News

Relief coming for Harrisburg block left unsteady by sinkholes

Written by Ben Allen, General Assignment Reporter | Oct 25, 2016 1:47 PM
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Photo by Ben Allen/WITF

The 1400 block of South 14th Street is closed to cars because of the sinkholes that have opened up.

(Harrisburg) -- Sinkholes have left houses on one Harrisburg block with cracked foundations, floors that no longer feel sturdy, and front doors that won't open.

Now, more than two years after the first one opened up, a solution appears to be coming.

It doesn't take long for people who live along one block on South 14th Street to point out a sinkhole.

Maria Vargas-Graves lives at the end of the neighborhood with her husband and three kids.

She sees what looks like a storm drain along the curb in the middle of the block.

Instead it's a hole, filled with leaves.

"Right here, this opened up right here," she says.

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Photo by Ben Allen/WITF

A house is elevated above the ground in front it because a sinkhole broke open.

She says when the sinkholes first took out chunks of the block, she'd stay up all night, looking out the window, fearful her house would be next.

But now, the US Department of Housing and Urban Development is approving a project to buy all 50-plus houses.

Officials say combining HUD's money with a grant from the Federal Emergency Management Agency will pay for all the properties.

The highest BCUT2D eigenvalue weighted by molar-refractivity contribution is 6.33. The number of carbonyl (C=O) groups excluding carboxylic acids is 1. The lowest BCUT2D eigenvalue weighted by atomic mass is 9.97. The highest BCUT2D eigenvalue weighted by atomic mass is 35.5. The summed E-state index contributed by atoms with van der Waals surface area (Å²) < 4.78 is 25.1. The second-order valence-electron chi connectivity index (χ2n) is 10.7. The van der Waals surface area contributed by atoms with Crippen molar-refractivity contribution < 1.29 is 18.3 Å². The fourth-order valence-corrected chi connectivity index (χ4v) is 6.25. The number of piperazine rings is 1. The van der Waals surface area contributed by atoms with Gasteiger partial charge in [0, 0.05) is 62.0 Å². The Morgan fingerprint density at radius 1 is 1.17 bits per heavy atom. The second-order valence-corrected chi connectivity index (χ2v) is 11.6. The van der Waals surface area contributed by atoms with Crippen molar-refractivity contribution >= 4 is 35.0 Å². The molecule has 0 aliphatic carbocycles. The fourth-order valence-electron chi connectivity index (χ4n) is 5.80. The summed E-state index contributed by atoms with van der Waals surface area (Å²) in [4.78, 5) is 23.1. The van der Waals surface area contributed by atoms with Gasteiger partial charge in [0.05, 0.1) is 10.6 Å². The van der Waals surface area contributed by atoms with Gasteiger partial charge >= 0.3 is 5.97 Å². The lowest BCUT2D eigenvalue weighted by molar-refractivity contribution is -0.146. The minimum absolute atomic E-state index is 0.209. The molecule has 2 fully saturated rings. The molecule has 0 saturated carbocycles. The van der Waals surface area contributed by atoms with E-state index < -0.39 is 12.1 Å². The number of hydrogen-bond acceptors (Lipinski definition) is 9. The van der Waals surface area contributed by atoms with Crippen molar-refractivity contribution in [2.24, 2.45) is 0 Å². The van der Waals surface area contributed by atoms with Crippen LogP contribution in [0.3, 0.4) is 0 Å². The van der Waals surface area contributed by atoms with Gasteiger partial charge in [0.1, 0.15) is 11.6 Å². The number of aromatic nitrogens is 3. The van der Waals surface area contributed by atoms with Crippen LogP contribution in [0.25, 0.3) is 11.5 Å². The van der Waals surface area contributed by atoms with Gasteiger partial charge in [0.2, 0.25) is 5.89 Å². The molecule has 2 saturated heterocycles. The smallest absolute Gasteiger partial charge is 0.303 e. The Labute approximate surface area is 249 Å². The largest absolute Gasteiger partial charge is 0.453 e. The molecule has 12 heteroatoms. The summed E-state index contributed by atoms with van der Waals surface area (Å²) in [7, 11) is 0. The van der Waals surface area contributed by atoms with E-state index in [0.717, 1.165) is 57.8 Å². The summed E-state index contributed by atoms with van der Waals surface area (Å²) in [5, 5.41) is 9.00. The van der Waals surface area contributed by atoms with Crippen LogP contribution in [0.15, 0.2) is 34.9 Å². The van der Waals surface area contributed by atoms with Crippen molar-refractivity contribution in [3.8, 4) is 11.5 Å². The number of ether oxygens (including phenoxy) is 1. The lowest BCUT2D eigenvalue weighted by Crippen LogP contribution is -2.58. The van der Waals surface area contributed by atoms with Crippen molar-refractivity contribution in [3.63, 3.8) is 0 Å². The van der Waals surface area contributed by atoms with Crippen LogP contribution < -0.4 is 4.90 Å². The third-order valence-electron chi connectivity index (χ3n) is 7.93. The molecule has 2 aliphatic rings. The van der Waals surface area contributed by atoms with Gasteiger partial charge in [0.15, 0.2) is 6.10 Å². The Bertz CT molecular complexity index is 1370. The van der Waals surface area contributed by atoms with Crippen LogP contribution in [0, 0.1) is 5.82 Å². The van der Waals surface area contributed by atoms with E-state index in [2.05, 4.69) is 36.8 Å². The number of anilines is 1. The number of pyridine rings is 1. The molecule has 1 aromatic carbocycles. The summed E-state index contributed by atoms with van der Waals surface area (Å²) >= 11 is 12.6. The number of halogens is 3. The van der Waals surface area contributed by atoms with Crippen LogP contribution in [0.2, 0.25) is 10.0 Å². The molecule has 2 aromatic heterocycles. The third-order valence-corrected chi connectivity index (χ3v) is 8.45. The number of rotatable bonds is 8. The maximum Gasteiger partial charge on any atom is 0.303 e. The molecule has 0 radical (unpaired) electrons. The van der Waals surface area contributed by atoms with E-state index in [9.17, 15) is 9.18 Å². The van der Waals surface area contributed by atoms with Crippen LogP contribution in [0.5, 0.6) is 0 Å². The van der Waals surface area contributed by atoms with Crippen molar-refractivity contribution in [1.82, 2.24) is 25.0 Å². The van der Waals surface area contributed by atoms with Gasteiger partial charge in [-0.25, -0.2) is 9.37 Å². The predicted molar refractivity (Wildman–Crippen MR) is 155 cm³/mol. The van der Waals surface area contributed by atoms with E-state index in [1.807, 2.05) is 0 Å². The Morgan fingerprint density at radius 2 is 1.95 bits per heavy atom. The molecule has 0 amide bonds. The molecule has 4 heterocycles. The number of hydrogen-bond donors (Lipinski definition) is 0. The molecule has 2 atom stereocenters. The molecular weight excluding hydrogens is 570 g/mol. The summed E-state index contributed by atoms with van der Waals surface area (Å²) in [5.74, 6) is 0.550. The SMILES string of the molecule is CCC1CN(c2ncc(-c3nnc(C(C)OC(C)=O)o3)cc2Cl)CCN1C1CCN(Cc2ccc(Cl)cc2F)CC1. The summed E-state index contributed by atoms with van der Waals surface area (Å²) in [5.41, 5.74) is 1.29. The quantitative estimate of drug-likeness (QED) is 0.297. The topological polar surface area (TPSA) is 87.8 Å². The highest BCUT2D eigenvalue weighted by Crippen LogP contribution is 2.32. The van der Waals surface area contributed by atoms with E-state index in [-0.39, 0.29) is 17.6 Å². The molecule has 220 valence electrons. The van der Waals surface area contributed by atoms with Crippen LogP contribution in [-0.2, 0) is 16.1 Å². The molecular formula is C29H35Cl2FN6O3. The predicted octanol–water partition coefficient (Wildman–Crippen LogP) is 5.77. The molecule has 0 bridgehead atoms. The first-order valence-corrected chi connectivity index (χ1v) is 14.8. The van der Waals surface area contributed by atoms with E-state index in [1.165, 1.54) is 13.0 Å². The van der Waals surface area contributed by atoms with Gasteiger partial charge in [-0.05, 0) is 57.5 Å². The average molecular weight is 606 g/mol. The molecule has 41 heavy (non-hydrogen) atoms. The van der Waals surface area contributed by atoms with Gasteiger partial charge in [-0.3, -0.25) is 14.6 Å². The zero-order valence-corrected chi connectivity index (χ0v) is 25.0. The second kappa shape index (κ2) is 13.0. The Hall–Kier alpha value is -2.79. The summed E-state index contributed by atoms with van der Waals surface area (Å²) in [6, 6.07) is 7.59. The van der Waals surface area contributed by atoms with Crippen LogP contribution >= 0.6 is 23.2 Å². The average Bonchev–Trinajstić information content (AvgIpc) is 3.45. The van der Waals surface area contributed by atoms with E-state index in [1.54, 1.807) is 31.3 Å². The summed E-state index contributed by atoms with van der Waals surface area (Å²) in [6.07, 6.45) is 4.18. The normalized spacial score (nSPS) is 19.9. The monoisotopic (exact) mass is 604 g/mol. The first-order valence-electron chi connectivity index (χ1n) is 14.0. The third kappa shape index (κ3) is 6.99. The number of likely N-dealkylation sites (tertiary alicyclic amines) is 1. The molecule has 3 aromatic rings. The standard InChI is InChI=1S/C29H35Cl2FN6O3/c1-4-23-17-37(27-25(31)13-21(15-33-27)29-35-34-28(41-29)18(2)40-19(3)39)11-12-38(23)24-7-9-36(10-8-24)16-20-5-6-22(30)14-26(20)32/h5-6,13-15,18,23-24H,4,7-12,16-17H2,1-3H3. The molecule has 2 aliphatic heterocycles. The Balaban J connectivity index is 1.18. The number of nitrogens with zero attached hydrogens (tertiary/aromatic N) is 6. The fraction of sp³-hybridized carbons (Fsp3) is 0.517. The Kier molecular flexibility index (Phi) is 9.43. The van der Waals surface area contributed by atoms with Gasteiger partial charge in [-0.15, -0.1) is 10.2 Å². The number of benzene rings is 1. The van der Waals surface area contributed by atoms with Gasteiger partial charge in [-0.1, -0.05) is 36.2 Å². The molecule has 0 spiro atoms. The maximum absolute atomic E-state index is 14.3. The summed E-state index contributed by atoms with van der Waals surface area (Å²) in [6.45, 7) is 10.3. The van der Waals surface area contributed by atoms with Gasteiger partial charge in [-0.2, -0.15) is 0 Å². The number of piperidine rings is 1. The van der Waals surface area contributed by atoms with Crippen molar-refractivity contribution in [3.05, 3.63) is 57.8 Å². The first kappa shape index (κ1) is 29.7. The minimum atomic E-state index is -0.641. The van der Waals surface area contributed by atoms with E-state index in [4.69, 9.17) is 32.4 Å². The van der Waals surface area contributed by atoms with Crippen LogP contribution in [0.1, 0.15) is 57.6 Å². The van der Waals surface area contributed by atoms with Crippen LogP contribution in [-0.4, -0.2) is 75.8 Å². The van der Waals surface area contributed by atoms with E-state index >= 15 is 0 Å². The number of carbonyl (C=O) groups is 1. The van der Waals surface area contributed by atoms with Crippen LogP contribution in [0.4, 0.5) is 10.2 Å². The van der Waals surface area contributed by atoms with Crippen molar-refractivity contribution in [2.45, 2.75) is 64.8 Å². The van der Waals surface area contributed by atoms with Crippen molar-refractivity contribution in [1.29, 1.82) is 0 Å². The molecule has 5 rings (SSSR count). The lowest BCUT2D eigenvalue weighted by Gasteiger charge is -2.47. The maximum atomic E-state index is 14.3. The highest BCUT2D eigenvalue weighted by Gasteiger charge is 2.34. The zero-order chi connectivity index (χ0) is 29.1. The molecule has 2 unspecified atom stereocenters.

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Photo by Ben Allen/WITF

Bricks cracked on a house on South 14th Street in Harrisburg.

Still, Vargas-Graves says it's too late for one older resident, known for keeping an eye on all the children on the block.

"She didn't want to be here no more, living like that. She wanted her house, she wanted to stay here, just like anybody else, but she didn't want to live in the situation we continue to live in, like that," says Vargas-Graves.

She died this summer.

"One day, and I was hoping she would see it, one day we going hope and pray that the money would come through and we'd all be able to get out of here and be safe. So, some of us got to see it, and some didn't," she adds.

Meetings will be set up with over the next two weeks with each person with the goal of beginning the moving process by mid-December.

Vargas-Graves says more than half of the homes on the block remain occupied, despite the sinkhole threat.

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